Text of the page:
Reconstruction Pace after Earthquake in Nepal

reconstruction in nepal after earthquake

Reconstruction Pace after Earthquake in Nepal

August 17, 2018

Reconstruction speed accelerated on recent months , Kathmandu Valley lagging behind

Three years and three months have passed since the devastative April 2015 earthquake. National Reconstruction Authority (NRA), the apex body responsible for reconstruction of 2015 earthquake disaster was formed in August 2015 to coordinate and finance medium-term and long-term recovery. Although the reconstruction process was soon started out after the earthquake, a number of problems arising at grass root level to strategic level has resulted in slow paced reconstruction.

The catastrophic earthquakes of 25 April and May 12, 2015 led to unprecedented loss of lives and properties. Approximately 9,000 people lost their lives, more than 22,000 people were injured, more than 7,00,000 houses were damaged either fully or partially. The destruction was widespread covering residential and government buildings, heritage sites, schools and health posts, rural roads, bridges, water supply systems, agricultural land, trekking routes, hydropower plants etc. As per the Post Disasters Needs Assessment (PDNA,2015), The total value of disaster effects (damages and losses) earthquakes is estimated to be about NRs. 706 billion (US$ 7 billion) that is equivalent to about one third of the Gross Domestic Product (GDP) of Fiscal Year 2013/14. However, with government commitment to provide NRs. 3,00,000 instead of 2,00,000, the reconstruction cost has increased significantly.

Government of Nepal has allocated Rs 151.08 billion, for the fiscal year 2018-19 for reconstruction considering it to be an indispensable way for revitalizing the national economy. The positive effect of which is seen as an increased growth rate of Gross Domestic Product (GDP) in recent years.

Reconstruction in Data

The official statistics from Central Level Project Implementation Unit – Ministry of Urban Development (CLPIU- MoUD) shows that 7,21, 801 beneficiaries have signed agreement for  Reconstruction aid out of 8,07,486 total identified beneficiaries which is 89.4%. As the first tranche of assistance is available to all identified beneficiary just after they have signed agreement, there is little challenge for distributing it. However, there are some challenge such as lack of land ownership certificate (which is required for signing an agreement) & increased number of beneficiaries due to the temptation of getting reconstruction aid amount without any toil.

Out of 7, 21,801 beneficiaries who have received first tranche, almost 5,20,000 houses (72 %) are in process of reconstruction.  Also 4,90,406 (68%) of them have applied for second tranche, out of which 0.96% (4689 houses) are termed non-compliant to the National Building Code (NBC). Deadline for application to second tranche was only up to end of Asadh, 2075 for which construction up to plinth level or Damp proof course (DPC) is mandatory being compliant to National Building Code.  32% of beneficiaries do not have applied for second tranche which means either the construction has not started or has not reached the DPC level.

Out of 7,21,801 beneficiaries 2,62,019 (36.3%) have applied for third tranche, and 0.92 % of them (2403 houses) are said to be non-complaint to NBC. Also, around 2,50,880 are approved for third tranche of reconstruction aid, which will be mobilized after completing construction of house to the roof level being and being compliant to NBC or other NRA published guidelines etc.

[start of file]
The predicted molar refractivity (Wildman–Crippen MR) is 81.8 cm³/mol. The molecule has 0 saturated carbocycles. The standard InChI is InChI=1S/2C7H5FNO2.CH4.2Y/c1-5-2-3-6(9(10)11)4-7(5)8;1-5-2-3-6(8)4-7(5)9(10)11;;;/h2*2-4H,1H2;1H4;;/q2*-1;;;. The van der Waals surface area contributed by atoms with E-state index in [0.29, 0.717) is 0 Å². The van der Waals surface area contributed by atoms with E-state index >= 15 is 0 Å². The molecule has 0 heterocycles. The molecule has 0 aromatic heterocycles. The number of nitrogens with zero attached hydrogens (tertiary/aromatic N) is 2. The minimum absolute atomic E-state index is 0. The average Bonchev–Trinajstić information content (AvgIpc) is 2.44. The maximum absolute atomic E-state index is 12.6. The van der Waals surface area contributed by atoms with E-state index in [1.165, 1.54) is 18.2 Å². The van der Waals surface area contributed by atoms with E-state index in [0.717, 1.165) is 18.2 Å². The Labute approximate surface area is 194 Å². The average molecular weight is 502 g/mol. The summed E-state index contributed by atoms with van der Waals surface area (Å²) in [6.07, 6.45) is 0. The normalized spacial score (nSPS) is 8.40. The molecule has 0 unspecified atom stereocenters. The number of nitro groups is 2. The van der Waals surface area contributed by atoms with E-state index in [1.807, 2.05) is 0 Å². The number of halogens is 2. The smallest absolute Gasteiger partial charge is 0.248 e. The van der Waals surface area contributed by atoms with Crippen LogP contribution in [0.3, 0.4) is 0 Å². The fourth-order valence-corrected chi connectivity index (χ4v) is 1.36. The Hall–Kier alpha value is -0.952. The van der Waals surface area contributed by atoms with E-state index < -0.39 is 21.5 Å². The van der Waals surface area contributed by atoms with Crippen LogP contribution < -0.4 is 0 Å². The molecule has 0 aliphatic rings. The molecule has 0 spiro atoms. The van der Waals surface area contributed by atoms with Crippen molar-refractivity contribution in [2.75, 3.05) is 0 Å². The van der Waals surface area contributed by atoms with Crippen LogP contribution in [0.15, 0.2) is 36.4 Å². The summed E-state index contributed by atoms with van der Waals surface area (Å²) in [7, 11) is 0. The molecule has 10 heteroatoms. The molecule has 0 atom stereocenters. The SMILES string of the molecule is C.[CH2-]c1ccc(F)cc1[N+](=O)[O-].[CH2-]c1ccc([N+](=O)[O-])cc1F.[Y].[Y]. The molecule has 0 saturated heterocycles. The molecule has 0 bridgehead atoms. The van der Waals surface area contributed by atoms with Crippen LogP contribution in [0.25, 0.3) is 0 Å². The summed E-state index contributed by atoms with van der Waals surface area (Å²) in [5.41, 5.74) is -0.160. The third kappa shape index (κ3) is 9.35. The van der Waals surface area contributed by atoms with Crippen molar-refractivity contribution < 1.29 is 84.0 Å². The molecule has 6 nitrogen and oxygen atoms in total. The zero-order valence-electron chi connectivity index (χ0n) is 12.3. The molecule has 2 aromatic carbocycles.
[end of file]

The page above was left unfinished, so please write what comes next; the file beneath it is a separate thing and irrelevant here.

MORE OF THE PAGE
Diagnosis of Reconstruction

Government has given first priority for reconstruction to severely earthquake hit 14 districts and considering them for analysis of pace of reconstruction will be more rational.

Out of 6,26,420 beneficiaries, who have signed agreement for reconstruction aid, of severely earthquake hit 14 districts, 4,66,762(74.5 %) beneficiaries have given application for second installment of aid. Out of remaining 1,59,658 beneficiaries, 62,126 (39%) are of Kathmandu valley alone. Only considering 3 districts of Kathmandu valley, 62,126 (71%) out of 87,476 beneficiaries have not applied for second tranche whereas only 97,532 (18%) out of 5,38,944 are left to apply for second tranche in other 11 severely earthquake hit districts.

This clearly show the slow pace of reconstruction in Kathmandu Valley in spite of being considered most accessible than other districts. Following the pace of Kathmandu Valley are Kavrepalanchowk and Makawanpur districts, where more than 30% beneficiaries are yet to apply for second tranche The pace of reconstruction in other than Kathmandu valley signifies that it is probably not much dependent on the availability of construction materials or labor forces, as foreseen by many.

Likewise, the significant progress in the speed of private housing reconstruction in current year is not to be underestimated. But either due to communication gap, strict minimum requirement in NBC or hard to achieve short time frame deadlines for construction, significant number of beneficiaries prefer to build either one or two room houses only with the aim of getting their reconstruction aid. With the limited space that they have, some people share their idea of adding storey once the reconstruction aid process is completed while some just use those one or two room houses for secondary works as store, kitchen, cowshed etc and houses are popularly known as “ Bhukampa ko Ghar” . Sadly, in spite of the all the efforts, many people in earthquake hit district think only the houses constructed using reconstruction aid should follow the minimum requirements, NBC and not for the houses being built otherwise. It is high time to question is the reconstruction process only limited to laying foundations and building walls in the name of reconstruction or are those houses even good enough for people to live in?